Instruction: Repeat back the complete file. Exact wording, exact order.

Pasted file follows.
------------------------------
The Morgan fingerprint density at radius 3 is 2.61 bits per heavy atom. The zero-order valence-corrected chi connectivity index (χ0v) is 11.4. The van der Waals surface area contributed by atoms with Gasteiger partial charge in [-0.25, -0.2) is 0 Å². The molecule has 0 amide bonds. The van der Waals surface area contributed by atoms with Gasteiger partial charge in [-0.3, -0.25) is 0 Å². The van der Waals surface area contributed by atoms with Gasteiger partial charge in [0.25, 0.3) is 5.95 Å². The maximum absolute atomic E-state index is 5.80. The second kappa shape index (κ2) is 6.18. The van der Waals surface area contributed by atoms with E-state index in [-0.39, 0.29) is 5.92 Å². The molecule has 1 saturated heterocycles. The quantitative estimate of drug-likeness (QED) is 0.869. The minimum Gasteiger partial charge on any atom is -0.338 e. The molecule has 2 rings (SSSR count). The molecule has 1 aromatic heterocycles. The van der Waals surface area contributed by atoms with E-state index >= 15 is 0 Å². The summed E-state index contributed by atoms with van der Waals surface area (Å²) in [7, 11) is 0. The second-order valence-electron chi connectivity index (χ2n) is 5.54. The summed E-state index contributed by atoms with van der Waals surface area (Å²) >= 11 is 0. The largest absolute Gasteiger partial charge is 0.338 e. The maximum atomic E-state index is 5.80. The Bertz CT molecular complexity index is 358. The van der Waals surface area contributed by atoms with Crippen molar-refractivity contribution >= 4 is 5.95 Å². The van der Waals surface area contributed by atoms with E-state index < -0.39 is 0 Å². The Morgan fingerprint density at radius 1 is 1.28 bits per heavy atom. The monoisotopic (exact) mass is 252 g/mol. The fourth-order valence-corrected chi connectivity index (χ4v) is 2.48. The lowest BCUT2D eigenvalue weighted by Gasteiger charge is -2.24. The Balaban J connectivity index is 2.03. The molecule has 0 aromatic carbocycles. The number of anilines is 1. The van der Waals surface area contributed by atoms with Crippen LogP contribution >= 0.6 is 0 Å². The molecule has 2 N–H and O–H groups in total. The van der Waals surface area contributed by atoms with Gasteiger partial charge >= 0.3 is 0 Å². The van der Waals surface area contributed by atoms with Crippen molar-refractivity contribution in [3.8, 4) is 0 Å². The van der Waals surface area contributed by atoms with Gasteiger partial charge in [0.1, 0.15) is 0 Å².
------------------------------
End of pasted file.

The Morgan fingerprint density at radius 3 is 2.61 bits per heavy atom. The zero-order valence-corrected chi connectivity index (χ0v) is 11.4. The van der Waals surface area contributed by atoms with Gasteiger partial charge in [-0.25, -0.2) is 0 Å². The molecule has 0 amide bonds. The van der Waals surface area contributed by atoms with Gasteiger partial charge in [-0.3, -0.25) is 0 Å². The van der Waals surface area contributed by atoms with Gasteiger partial charge in [0.25, 0.3) is 5.95 Å². The maximum absolute atomic E-state index is 5.80. The second kappa shape index (κ2) is 6.18. The van der Waals surface area contributed by atoms with E-state index in [-0.39, 0.29) is 5.92 Å². The molecule has 1 saturated heterocycles. The quantitative estimate of drug-likeness (QED) is 0.869. The minimum Gasteiger partial charge on any atom is -0.338 e. The molecule has 2 rings (SSSR count). The molecule has 1 aromatic heterocycles. The van der Waals surface area contributed by atoms with E-state index >= 15 is 0 Å². The summed E-state index contributed by atoms with van der Waals surface area (Å²) in [7, 11) is 0. The second-order valence-electron chi connectivity index (χ2n) is 5.54. The summed E-state index contributed by atoms with van der Waals surface area (Å²) >= 11 is 0. The largest absolute Gasteiger partial charge is 0.338 e. The maximum atomic E-state index is 5.80. The Bertz CT molecular complexity index is 358. The van der Waals surface area contributed by atoms with Crippen molar-refractivity contribution >= 4 is 5.95 Å². The van der Waals surface area contributed by atoms with E-state index < -0.39 is 0 Å². The Morgan fingerprint density at radius 1 is 1.28 bits per heavy atom. The monoisotopic (exact) mass is 252 g/mol. The fourth-order valence-corrected chi connectivity index (χ4v) is 2.48. The lowest BCUT2D eigenvalue weighted by Gasteiger charge is -2.24. The Balaban J connectivity index is 2.03. The molecule has 0 aromatic carbocycles. The number of anilines is 1. The van der Waals surface area contributed by atoms with Crippen LogP contribution >= 0.6 is 0 Å². The molecule has 2 N–H and O–H groups in total. The van der Waals surface area contributed by atoms with Gasteiger partial charge >= 0.3 is 0 Å². The van der Waals surface area contributed by atoms with Crippen molar-refractivity contribution in [3.8, 4) is 0 Å². The van der Waals surface area contributed by atoms with Gasteiger partial charge in [0.1, 0.15) is 0 Å².